Past and current cannabis use still comes with a myriad of disadvantages for people in certain fields. Even though dozens of states now allow medical and recreational cannabis use, federal law still prohibits cannabis use. As a result, applicants and employees who work in certain fields or agencies often face stringent zero-tolerance drug policies that do not allow cannabis use regardless of local state law.
Professional athletes in most major sports, truck drivers and army recruits are among the classes of individuals that are subject to workplace drug tests and can face termination for failed drug tests and, in some cases, past cannabis use.
A pair of lawmakers is looking to loosen the policies on prior cannabis use for recruits in the military and people seeking security clearance. This would alleviate what the bipartisan pair of legislators call a “retirement and retainment crisis” by increasing the applicant pool for Defense Department personnel.
Every single branch of the U.S. military has struggled to meet its recruiting goals since 2022 amid record-low numbers of eligible Americans. Furthermore, experts say that of those who qualify to serve, few are willing to join the military, leading to one of the most prolific recruitment crises in U.S. history. An internal survey by the Defense Department found that only 9% of young Americans who qualify to enlist are interested in joining the military.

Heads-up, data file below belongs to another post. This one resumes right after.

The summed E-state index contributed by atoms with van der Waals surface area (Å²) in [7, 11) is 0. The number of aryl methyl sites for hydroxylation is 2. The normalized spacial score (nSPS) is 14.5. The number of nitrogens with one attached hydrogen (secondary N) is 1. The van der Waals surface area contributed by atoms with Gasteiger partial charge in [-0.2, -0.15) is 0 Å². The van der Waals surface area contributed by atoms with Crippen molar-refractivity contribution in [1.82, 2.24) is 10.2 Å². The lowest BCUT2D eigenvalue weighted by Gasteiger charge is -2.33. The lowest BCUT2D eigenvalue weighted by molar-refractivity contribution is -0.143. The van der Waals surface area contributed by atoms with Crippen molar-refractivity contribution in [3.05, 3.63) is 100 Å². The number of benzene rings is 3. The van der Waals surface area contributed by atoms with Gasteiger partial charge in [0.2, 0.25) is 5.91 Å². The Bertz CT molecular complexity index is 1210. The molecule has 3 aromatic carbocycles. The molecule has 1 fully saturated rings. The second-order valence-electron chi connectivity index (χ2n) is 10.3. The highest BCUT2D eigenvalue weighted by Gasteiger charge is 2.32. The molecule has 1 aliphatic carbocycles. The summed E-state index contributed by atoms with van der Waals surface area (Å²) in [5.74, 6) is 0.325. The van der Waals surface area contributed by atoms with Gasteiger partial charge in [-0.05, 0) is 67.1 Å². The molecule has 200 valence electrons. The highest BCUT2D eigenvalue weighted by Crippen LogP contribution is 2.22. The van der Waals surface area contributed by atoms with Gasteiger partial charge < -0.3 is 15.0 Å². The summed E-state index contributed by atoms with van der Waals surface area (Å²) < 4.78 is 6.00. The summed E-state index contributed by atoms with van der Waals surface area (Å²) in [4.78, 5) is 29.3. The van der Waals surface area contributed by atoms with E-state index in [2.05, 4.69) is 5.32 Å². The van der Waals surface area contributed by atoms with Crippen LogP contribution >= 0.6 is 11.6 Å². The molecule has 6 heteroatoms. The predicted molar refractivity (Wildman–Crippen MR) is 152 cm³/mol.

Representative Matt Gaetz is proposing an amendment to the National Defense Authorization Act to eliminate cannabis testing for military recruits and to allow applicants who have used cannabis in the past to join the military. Gaetz argued that past cannabis use should never exclude citizens from enlisting in the military and said that rather than penalizing them, such recruits should be embraced for stepping up to serve America.
Ret. Lt. Gen. Thomas Spoehr of the think tank Heritage Foundation said that the military has not seen such a massive recruitment shortfall since 1973 when America exited Vietnam and officially ended the draft. Army’s chief of staff, Gen. James McConville, said in 2022 that over three-quarters of U.S. adults aged 17 to 24 are disqualified from enlisting in the military largely due to drug use, obesity or criminal records, and the pool of eligible applicants shrinks each year.
Additionally, a 2022 survey by Monmouth University found that 54% of American adults have used cannabis in their lifetime. Eliminating candidates for past cannabis use effectively cuts the already-small applicant pool by one-half. In 2022 alone, close to 5,000 applicants did not make the cut due failed drug tests, an increase of 33% from 2020.
Eliminating drug-testing requirements and penalties for prior cannabis use would widen the applicant pool and allow the military to meet some of its recruitment demands in the short term.
The drug-development programs of companies such as IGC Pharma Inc. (NYSE American: IGC) could also address the needs of those who currently use marijuana for medical reasons since these formulations would be subjected to the FDA approval process, and success would mean that no one would be sanctioned for using those medicines once they can be prescribed by doctors.
NOTE TO INVESTORS: The latest news and updates relating to IGC Pharma Inc. (NYSE American: IGC) are available in the company’s newsroom at https://cnw.fm/IGC
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